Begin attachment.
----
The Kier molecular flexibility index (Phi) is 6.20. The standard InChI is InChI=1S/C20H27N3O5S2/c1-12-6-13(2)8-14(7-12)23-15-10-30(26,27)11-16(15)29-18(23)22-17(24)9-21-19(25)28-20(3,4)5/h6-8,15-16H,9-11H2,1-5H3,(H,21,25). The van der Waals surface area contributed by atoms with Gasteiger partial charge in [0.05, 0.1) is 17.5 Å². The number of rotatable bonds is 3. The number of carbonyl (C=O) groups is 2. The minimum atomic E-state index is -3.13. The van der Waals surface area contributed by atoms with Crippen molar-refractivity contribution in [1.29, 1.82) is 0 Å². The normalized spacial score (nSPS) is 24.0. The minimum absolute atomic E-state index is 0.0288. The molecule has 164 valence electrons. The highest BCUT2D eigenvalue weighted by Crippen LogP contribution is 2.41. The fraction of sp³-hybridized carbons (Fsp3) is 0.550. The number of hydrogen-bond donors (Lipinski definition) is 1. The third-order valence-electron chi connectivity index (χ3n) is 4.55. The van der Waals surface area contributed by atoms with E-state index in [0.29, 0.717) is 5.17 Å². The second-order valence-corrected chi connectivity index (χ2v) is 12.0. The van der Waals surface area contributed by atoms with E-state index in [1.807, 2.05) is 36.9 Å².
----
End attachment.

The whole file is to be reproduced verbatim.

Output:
The Kier molecular flexibility index (Phi) is 6.20. The standard InChI is InChI=1S/C20H27N3O5S2/c1-12-6-13(2)8-14(7-12)23-15-10-30(26,27)11-16(15)29-18(23)22-17(24)9-21-19(25)28-20(3,4)5/h6-8,15-16H,9-11H2,1-5H3,(H,21,25). The van der Waals surface area contributed by atoms with Gasteiger partial charge in [0.05, 0.1) is 17.5 Å². The number of rotatable bonds is 3. The number of carbonyl (C=O) groups is 2. The minimum atomic E-state index is -3.13. The van der Waals surface area contributed by atoms with Crippen molar-refractivity contribution in [1.29, 1.82) is 0 Å². The normalized spacial score (nSPS) is 24.0. The minimum absolute atomic E-state index is 0.0288. The molecule has 164 valence electrons. The highest BCUT2D eigenvalue weighted by Crippen LogP contribution is 2.41. The fraction of sp³-hybridized carbons (Fsp3) is 0.550. The number of hydrogen-bond donors (Lipinski definition) is 1. The third-order valence-electron chi connectivity index (χ3n) is 4.55. The van der Waals surface area contributed by atoms with E-state index in [0.29, 0.717) is 5.17 Å². The second-order valence-corrected chi connectivity index (χ2v) is 12.0. The van der Waals surface area contributed by atoms with E-state index in [1.807, 2.05) is 36.9 Å².